Named after an infamous book written by 16th century Dutch demonologist Johann Weyer, De Praestigiis Daemonum is a stellar mini-album of scornful Parisian black metal that originally came out on Debemur Morti Productions before being re-issued on cassette by Fog Of Apocalypse. Another band that I was surprised not to have stumbled across before, the duo includes Sebastian Tuvi, a member of some other notable French BM bands like Aosoth and Balrog (and was also formerly a member of Belgian death metallers Aborted); for their debut, they invoke a complex, atmospheric sound that is immediately identifiable as being part of the French underground; fans of the Debemur Morti/Norma Evangelium Diaboli labels will no doubt dig the level of aggression, the liturgical atmosphere and blackened elegance of VI's music. Featuring four lengthy songs, De Praestigiis doesn't have the inherent weirdness of, say, Derathspell Omega, but tracks like "Je Me Dresse Devant Le Trône Et J'Attends Mon Jugement En Crachant Sur Le Livre De Vie" and "Il N'Y A Pas De Repos Ni Le Jour Ni La Nuit Pour Ceux Qui Ont Adoré La Bête Et Son Image Et Pour Quiconque A Reçu La Marque De Son Nom" (jesus christ, is that a mouthful...) are resplendent in ornate chords and majestic discordance, vicious black metal riffs tearing out of moody atmospheric passages like a pack of ravenous dogs, with some of the best songwriting on a black metal album I've heard lately. And there's the eerie choir voices and strange monastic chants that appear all over the Ep, heavenly androgynous voices rising up into the clouds, their hymns standing in stark contrast with the furious, intricate black metal, especially when the metal drops out entirely and we're left to float through the ether on those terrifying, lilting voices.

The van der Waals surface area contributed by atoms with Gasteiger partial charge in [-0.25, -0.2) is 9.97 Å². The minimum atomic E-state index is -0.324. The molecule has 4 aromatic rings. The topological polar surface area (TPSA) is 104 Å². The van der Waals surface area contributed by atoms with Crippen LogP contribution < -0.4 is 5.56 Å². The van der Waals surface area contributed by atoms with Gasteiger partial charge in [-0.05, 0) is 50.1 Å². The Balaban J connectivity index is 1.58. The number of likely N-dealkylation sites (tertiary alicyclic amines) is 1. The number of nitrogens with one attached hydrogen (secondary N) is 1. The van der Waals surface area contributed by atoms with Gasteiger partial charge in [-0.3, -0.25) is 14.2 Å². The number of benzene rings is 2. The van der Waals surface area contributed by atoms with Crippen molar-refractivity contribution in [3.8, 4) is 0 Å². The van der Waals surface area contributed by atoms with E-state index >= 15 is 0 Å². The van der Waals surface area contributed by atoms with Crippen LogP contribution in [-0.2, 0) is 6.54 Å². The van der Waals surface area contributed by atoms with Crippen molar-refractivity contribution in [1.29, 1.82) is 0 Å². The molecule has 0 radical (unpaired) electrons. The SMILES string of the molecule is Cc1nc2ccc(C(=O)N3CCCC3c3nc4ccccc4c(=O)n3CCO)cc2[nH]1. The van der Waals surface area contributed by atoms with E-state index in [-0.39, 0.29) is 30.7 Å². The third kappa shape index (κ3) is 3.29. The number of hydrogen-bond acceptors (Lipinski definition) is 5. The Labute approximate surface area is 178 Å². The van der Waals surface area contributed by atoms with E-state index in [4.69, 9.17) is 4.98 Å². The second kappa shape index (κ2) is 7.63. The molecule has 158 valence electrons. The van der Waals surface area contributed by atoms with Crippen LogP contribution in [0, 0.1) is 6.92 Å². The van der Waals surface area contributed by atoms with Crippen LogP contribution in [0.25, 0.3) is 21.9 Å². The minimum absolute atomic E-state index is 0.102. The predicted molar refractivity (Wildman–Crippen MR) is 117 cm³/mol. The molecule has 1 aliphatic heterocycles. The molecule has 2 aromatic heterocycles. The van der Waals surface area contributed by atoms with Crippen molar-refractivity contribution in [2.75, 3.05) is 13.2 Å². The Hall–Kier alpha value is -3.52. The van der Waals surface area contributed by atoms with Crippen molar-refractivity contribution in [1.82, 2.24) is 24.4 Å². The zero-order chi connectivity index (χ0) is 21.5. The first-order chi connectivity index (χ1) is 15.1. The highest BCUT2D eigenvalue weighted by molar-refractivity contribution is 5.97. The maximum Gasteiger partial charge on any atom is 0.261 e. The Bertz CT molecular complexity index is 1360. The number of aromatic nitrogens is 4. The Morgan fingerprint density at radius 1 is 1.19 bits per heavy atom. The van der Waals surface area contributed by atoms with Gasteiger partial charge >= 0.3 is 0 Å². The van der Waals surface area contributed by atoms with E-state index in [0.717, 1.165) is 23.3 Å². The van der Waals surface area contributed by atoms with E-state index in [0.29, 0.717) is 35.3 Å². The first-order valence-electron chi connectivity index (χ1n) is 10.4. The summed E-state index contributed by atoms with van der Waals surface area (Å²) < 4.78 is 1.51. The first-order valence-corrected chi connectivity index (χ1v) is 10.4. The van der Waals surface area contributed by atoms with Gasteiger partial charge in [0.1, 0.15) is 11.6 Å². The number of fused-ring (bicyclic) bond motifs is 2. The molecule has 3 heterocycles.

This killer Ep of French devil-worship comes in full color packaging and is limited to 300 copies.